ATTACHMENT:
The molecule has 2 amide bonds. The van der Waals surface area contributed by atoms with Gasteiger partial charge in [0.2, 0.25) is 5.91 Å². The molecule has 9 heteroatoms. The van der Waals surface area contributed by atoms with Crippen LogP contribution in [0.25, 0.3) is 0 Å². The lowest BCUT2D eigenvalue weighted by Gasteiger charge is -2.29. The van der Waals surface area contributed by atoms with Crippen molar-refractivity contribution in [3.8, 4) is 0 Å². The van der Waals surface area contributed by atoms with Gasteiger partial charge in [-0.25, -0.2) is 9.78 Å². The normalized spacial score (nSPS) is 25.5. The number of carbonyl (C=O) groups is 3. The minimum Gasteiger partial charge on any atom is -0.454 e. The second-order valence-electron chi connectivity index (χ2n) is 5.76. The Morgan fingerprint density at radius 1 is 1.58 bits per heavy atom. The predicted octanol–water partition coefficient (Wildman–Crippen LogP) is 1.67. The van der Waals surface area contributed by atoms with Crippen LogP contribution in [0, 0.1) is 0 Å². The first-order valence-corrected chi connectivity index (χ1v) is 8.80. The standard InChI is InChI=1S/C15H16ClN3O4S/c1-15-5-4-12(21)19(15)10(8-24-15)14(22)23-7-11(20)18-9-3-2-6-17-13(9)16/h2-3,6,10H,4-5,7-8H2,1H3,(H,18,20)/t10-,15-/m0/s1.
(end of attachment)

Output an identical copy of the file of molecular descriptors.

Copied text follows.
The molecule has 2 amide bonds. The van der Waals surface area contributed by atoms with Gasteiger partial charge in [0.2, 0.25) is 5.91 Å². The molecule has 9 heteroatoms. The van der Waals surface area contributed by atoms with Crippen LogP contribution in [0.25, 0.3) is 0 Å². The lowest BCUT2D eigenvalue weighted by Gasteiger charge is -2.29. The van der Waals surface area contributed by atoms with Crippen molar-refractivity contribution in [3.8, 4) is 0 Å². The van der Waals surface area contributed by atoms with Gasteiger partial charge in [-0.25, -0.2) is 9.78 Å². The normalized spacial score (nSPS) is 25.5. The number of carbonyl (C=O) groups is 3. The minimum Gasteiger partial charge on any atom is -0.454 e. The second-order valence-electron chi connectivity index (χ2n) is 5.76. The Morgan fingerprint density at radius 1 is 1.58 bits per heavy atom. The predicted octanol–water partition coefficient (Wildman–Crippen LogP) is 1.67. The van der Waals surface area contributed by atoms with Crippen LogP contribution in [0, 0.1) is 0 Å². The first-order valence-corrected chi connectivity index (χ1v) is 8.80. The standard InChI is InChI=1S/C15H16ClN3O4S/c1-15-5-4-12(21)19(15)10(8-24-15)14(22)23-7-11(20)18-9-3-2-6-17-13(9)16/h2-3,6,10H,4-5,7-8H2,1H3,(H,18,20)/t10-,15-/m0/s1.